[0017] The lipophilic nutrients such as curcumin, lutein, zeaxanthin, ginger, etc are poorly absorbed if administered either as oil suspensions or as beadlets, which are the currently used forms. The main reason for poor absorption is their poor solubility in water. Due to their insolubility their bioavailability is very poor. Lipophilic nutrients have limited absorption in the body due to limited solubility in the gastrointestinal tract. Generally, the bioavailability of such nutrients is below 40%. The bioavailability can be enhanced by reducing the particle size, which in turn will enhance their efficiency of micellization. Dispersion of nutritional products at molecular level is generally regarded as a technique of reducing the particle size. Such molecular dispersions provide higher efficiency for micellization of nutrients in water and thereby increase the bioavailability.

[0018] Hence, it is interesting to search the effects of a composition containing soluble lipophilic nutrients in diabetic rats with respect to its beneficial effect on retina by a nutrigenomics approach and the effect was compared with regular lipophilic nutrients.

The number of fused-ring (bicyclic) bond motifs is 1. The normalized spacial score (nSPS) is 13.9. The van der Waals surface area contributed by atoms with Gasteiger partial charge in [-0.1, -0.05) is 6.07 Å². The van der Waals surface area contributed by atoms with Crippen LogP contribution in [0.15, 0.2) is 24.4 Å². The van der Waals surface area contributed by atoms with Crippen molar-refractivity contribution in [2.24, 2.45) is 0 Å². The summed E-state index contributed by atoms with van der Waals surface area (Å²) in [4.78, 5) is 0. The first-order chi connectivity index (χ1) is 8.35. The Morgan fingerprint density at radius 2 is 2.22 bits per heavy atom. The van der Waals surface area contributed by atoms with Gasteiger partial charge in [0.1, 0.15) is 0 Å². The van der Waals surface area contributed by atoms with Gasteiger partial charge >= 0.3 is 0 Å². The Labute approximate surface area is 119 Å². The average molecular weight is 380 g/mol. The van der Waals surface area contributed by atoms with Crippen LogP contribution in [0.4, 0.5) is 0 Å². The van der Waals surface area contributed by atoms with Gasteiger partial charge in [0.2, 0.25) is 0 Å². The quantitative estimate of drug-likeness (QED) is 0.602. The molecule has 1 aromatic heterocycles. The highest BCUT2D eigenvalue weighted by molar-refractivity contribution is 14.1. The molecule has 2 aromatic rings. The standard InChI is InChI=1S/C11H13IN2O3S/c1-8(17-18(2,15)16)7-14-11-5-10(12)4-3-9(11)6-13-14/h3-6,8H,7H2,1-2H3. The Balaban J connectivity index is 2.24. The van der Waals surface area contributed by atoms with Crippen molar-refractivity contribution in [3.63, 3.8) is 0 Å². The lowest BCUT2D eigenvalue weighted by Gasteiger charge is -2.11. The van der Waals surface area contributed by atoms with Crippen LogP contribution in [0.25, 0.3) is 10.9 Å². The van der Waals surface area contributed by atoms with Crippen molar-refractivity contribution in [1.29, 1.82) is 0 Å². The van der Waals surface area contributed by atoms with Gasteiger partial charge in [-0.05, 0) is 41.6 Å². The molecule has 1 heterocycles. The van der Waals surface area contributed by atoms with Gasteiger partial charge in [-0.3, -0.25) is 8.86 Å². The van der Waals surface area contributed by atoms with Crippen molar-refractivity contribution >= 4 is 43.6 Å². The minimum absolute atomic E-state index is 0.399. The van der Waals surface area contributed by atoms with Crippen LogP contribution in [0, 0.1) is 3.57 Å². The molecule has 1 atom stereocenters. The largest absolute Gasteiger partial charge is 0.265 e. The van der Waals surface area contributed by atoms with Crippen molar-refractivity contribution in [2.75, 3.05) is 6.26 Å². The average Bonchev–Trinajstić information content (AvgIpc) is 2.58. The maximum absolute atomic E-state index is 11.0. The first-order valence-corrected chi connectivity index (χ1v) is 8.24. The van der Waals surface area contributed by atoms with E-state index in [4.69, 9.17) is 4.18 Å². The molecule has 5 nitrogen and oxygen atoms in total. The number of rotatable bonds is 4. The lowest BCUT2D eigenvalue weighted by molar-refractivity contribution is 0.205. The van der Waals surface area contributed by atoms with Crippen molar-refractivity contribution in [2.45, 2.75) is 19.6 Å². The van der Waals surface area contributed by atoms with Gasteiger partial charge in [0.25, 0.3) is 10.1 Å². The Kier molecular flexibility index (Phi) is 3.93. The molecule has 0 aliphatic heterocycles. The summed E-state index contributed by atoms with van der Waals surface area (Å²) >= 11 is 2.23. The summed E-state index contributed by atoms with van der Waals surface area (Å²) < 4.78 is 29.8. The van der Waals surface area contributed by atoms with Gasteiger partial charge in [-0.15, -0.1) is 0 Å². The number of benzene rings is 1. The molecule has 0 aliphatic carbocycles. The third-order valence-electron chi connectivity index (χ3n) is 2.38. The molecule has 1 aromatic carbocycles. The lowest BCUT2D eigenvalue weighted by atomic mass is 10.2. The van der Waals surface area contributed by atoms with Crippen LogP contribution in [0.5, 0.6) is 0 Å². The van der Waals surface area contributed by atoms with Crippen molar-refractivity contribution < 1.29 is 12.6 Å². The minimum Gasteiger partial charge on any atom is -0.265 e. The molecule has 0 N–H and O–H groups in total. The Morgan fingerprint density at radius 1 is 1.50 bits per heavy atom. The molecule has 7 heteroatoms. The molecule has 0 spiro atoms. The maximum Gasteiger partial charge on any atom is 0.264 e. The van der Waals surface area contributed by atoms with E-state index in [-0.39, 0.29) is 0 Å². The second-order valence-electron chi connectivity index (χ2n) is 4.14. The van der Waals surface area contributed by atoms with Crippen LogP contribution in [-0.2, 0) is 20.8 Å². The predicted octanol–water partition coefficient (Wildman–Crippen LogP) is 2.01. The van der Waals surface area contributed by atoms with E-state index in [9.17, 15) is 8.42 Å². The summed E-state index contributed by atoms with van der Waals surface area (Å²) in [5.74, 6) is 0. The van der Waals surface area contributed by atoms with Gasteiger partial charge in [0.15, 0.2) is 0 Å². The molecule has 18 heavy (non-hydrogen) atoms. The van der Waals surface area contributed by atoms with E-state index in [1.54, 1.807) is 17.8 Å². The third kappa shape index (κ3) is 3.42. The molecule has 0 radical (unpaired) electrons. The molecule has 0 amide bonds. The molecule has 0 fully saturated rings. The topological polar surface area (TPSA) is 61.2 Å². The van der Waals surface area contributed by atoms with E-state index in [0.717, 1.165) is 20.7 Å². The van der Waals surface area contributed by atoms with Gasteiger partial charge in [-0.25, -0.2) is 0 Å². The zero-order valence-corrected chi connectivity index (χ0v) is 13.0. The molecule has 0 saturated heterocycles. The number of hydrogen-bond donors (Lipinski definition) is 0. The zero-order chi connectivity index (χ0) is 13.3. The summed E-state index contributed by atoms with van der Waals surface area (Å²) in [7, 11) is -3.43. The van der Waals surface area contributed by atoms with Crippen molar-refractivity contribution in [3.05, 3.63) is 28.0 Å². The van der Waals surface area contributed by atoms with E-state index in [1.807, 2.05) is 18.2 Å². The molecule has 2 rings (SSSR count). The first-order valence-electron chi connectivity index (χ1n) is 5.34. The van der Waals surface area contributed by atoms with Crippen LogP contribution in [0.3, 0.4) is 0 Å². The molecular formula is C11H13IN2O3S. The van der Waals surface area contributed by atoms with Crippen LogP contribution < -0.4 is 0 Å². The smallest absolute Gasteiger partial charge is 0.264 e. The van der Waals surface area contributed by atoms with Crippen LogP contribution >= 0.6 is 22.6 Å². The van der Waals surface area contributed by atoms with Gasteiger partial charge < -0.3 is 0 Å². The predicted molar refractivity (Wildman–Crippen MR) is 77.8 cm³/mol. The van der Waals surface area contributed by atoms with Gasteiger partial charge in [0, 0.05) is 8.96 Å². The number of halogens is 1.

[0019] Nutrigenomics is the science of interaction between nutrients and genes. It is the study of how genetic expression affect your need for certain nutrients and help maintain optimal health throughout your life. Nutrigenomics promotes an increased understanding of how nutrition influences metabolic pathways and homeostatic control, how this regulation is disturbed in the early phases of diet-related diseases, and the extent to which individual sensitizing genotypes contribute to such diseases. Our goal is to better understand how phytonutrients affect gene expression.

[0020] Numerous references are available that provide compositions containing carotenoids used for the prevention/treatment of diabetic eye diseases.